A type of primate locomotion
which involves both forelimbs and the hindlimbs, although not to an equal extent. Some quadruped
s are hindlimb dominated, while the forelimb and the hindlimb are equally important to others.
There are several different kinds of quadrupedalism, as follows:
- Branch running and walking, in which the animal walks along a branch grasping it with both their hands and feet.
- Ground running and walking, in which the animal walks on the ground using both hands and feet, the plans of the hand flat on the ground.
- Knuckle walking, a form of semi-quadrupedalism, found in chimpanzees and gorillas, in which the upper parts of the body are supported by the knuckles rather than the palms.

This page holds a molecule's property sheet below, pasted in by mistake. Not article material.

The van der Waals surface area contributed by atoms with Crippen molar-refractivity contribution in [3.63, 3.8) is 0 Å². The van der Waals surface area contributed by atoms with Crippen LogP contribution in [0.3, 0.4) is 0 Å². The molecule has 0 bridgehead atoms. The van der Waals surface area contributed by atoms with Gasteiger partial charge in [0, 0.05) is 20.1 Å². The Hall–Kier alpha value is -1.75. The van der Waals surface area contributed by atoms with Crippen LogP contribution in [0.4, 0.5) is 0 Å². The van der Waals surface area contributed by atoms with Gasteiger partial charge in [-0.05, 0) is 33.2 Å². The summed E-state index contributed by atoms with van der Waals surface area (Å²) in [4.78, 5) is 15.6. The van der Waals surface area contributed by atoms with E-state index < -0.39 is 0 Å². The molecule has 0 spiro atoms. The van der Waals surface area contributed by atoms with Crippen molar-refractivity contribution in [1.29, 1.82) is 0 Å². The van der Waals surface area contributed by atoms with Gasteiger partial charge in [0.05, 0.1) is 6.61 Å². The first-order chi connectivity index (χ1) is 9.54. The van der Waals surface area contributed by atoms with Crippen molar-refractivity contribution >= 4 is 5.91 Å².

- New World semibrachiation is a pattern involving using a prehensile tail in addition to the hands to suspend their bodies.
- Old World semibrachiation is using the arms extending to grasp a branch, and commonly leaping.